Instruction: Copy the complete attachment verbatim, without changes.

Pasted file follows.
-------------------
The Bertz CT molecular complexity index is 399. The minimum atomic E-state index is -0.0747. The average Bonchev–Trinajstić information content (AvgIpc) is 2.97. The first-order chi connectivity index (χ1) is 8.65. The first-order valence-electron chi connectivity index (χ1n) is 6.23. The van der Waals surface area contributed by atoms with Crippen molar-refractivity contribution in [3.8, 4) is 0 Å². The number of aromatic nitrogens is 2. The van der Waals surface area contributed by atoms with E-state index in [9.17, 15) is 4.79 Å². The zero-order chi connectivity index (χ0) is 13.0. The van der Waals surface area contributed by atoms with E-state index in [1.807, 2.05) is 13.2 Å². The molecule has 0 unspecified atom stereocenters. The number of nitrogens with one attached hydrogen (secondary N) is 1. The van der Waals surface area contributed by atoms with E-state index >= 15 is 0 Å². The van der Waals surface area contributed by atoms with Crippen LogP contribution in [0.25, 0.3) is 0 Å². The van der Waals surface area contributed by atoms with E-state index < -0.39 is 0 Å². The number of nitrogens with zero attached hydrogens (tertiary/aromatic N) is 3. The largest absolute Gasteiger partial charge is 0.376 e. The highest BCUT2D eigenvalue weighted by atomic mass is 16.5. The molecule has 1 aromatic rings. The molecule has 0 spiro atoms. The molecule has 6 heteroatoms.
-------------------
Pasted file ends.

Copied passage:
The Bertz CT molecular complexity index is 399. The minimum atomic E-state index is -0.0747. The average Bonchev–Trinajstić information content (AvgIpc) is 2.97. The first-order chi connectivity index (χ1) is 8.65. The first-order valence-electron chi connectivity index (χ1n) is 6.23. The van der Waals surface area contributed by atoms with Crippen molar-refractivity contribution in [3.8, 4) is 0 Å². The number of aromatic nitrogens is 2. The van der Waals surface area contributed by atoms with E-state index in [9.17, 15) is 4.79 Å². The zero-order chi connectivity index (χ0) is 13.0. The van der Waals surface area contributed by atoms with E-state index in [1.807, 2.05) is 13.2 Å². The molecule has 0 unspecified atom stereocenters. The number of nitrogens with one attached hydrogen (secondary N) is 1. The van der Waals surface area contributed by atoms with E-state index >= 15 is 0 Å². The van der Waals surface area contributed by atoms with Crippen LogP contribution in [0.25, 0.3) is 0 Å². The van der Waals surface area contributed by atoms with E-state index < -0.39 is 0 Å². The number of nitrogens with zero attached hydrogens (tertiary/aromatic N) is 3. The largest absolute Gasteiger partial charge is 0.376 e. The highest BCUT2D eigenvalue weighted by atomic mass is 16.5. The molecule has 1 aromatic rings. The molecule has 0 spiro atoms. The molecule has 6 heteroatoms.